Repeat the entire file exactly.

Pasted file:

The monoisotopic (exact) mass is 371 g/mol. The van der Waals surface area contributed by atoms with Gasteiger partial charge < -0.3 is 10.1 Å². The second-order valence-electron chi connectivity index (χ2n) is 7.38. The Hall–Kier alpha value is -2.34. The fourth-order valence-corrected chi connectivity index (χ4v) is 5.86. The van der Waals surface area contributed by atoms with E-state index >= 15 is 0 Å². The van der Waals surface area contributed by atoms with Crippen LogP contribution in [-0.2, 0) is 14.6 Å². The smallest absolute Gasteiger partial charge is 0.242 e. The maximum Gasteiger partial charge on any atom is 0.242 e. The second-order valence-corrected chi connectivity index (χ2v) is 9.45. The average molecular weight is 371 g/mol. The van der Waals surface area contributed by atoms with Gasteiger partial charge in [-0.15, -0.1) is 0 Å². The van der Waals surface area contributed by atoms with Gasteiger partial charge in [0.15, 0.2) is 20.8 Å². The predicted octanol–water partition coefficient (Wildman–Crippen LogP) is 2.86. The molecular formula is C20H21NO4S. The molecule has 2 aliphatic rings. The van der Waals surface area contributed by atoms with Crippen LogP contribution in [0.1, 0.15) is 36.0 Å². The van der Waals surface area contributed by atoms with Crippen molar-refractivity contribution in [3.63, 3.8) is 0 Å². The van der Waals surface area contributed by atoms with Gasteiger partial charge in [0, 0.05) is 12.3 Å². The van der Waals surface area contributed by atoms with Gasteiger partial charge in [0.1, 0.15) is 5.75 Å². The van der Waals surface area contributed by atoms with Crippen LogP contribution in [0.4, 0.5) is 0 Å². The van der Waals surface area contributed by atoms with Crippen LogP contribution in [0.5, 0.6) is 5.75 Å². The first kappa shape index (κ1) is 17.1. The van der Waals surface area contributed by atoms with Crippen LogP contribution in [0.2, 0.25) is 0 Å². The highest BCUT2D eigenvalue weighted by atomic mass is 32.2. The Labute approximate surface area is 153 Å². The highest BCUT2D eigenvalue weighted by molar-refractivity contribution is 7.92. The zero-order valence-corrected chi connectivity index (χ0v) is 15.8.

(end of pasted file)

The monoisotopic (exact) mass is 371 g/mol. The van der Waals surface area contributed by atoms with Gasteiger partial charge < -0.3 is 10.1 Å². The second-order valence-electron chi connectivity index (χ2n) is 7.38. The Hall–Kier alpha value is -2.34. The fourth-order valence-corrected chi connectivity index (χ4v) is 5.86. The van der Waals surface area contributed by atoms with E-state index >= 15 is 0 Å². The van der Waals surface area contributed by atoms with Crippen LogP contribution in [-0.2, 0) is 14.6 Å². The smallest absolute Gasteiger partial charge is 0.242 e. The maximum Gasteiger partial charge on any atom is 0.242 e. The second-order valence-corrected chi connectivity index (χ2v) is 9.45. The average molecular weight is 371 g/mol. The van der Waals surface area contributed by atoms with Gasteiger partial charge in [-0.15, -0.1) is 0 Å². The van der Waals surface area contributed by atoms with Gasteiger partial charge in [0.15, 0.2) is 20.8 Å². The predicted octanol–water partition coefficient (Wildman–Crippen LogP) is 2.86. The molecular formula is C20H21NO4S. The molecule has 2 aliphatic rings. The van der Waals surface area contributed by atoms with Crippen LogP contribution in [0.1, 0.15) is 36.0 Å². The van der Waals surface area contributed by atoms with Crippen molar-refractivity contribution in [3.63, 3.8) is 0 Å². The van der Waals surface area contributed by atoms with Gasteiger partial charge in [0, 0.05) is 12.3 Å². The van der Waals surface area contributed by atoms with Gasteiger partial charge in [0.1, 0.15) is 5.75 Å². The van der Waals surface area contributed by atoms with Crippen LogP contribution in [0.4, 0.5) is 0 Å². The van der Waals surface area contributed by atoms with Crippen LogP contribution in [0.5, 0.6) is 5.75 Å². The first kappa shape index (κ1) is 17.1. The van der Waals surface area contributed by atoms with Crippen LogP contribution in [0.2, 0.25) is 0 Å². The highest BCUT2D eigenvalue weighted by atomic mass is 32.2. The Labute approximate surface area is 153 Å². The highest BCUT2D eigenvalue weighted by molar-refractivity contribution is 7.92. The zero-order valence-corrected chi connectivity index (χ0v) is 15.8.